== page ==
Our Digital Wellbeing pillar consists of questions covering where young people seek advice, how much time they spend online, how this impacts other areas of life and explores statements around isolation.
At a glance…
Again, digital wellbeing is an issue for all young people, and is a critical area which needs addressing alongside digital access. Young women/girls are impacted more than young men/boys and there is a clear link between sexual orientation and digital wellbeing, with those identifying as heterosexual scoring much higher than those in the LGBTQ+ community.
When it comes to location, young people living in urban areas seem to fare better when it comes to digital wellbeing (67 out of 100) than those in suburban (63 out of 100) and rural (62 out of 100) areas.
“The index evaluates the awareness, understanding and abilities of young people to stay safe across several elements that contribute to digital safety, e.g., keeping personal data safe, mitigating viruses, patching software, password security, privacy settings, phishing, and identifying secure websites. It also measures the extent to which they feel safe, regardless of their knowledge and abilities, and if they have experienced anything online that has caused them harm or distress, such as discrimination, bullying, or sexual content.”
This pillar explores levels of awareness for internet safety, experiences of safety online, finding support and exposure to issues such as fake news, hate speech and trolling.
At a glance…
While the overall digital safety index is the same for both boys/young men and girls/young women, girls/young women are more likely to experience distressing content online. There are also significant differences in online experience when we consider sexual orientation, with young people in the LGBTQ+ community being twice as likely to experience hate speech online, trolling or abuse from strangers, exposure to sexual content and content that promotes self-harm or suicide.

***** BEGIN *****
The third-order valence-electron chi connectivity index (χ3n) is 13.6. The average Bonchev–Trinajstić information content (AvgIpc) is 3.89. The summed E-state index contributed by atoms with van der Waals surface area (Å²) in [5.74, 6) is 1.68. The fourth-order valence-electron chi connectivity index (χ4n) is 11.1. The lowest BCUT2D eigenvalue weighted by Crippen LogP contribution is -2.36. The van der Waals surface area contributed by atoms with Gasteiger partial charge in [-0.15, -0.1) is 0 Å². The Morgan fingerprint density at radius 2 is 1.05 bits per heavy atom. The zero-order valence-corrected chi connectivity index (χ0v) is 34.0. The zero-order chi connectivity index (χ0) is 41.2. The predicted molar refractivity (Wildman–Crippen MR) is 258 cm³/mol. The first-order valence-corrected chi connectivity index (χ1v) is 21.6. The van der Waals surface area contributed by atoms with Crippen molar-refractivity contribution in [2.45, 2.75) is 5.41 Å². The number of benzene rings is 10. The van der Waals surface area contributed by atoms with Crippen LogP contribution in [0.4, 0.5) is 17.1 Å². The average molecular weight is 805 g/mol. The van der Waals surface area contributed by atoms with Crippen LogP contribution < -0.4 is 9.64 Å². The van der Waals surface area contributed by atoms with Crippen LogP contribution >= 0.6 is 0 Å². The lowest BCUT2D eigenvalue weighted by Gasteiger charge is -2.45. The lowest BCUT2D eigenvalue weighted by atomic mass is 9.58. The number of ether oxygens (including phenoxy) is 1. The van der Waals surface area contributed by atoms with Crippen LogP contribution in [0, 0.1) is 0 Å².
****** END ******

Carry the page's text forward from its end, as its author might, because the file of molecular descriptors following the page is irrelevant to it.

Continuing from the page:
Girls/young women are twice as likely to be asked to share inappropriate or sexual images online.
“The index score for digital skills is a measure of ability calculated by evaluating a young person’s ability to carry out twelve tasks, e.g., use the internet to help with schoolwork. To obtain a high score, they must find several of the tasks easy to complete.”
The digital skills pillar explores how young people learn digital skills, how easy they find this and explores statements around training in digital skills for future careers.
At a glance…
There are interesting differences when it comes to the level of interest in digital skills and career aspirations and gender, with boys/young men being more interested in pursuing careers which use advanced digital skills (64% male vs. 47% female) and considering that digital skills are essential to future jobs (78% male vs. 71% female).
Ethnic minority groups are also more likely to consider digital skills essential to future careers and would like a job using these skills.
Comparing Index Scores across the pillars
The below table highlights that where there is scope for improvement across all five pillars, the most critical areas to address are digital access and digital wellbeing, which fall below the overall index scores at a national level. Digital connectivity is also the third pillar which needs some focus.
Looking to dig a bit deeper into these findings and explore the data for yourself? Use our data tool to uncover insights around young people’s attitudes, behaviours, perceptions and experiences of growing up online.
Tom Baynton, Market Analyst, Nominet
Tom is a Market Analyst at Nominet, having joined the organisation in 2014 from the research agency Kantar TNS. He supports the UK registry and Social Impact teams by conducting research and analysing market and registry data. He has worked on the Digital Youth Index since its inception in 2021, with a specific focus on co-development of the DYI data tool.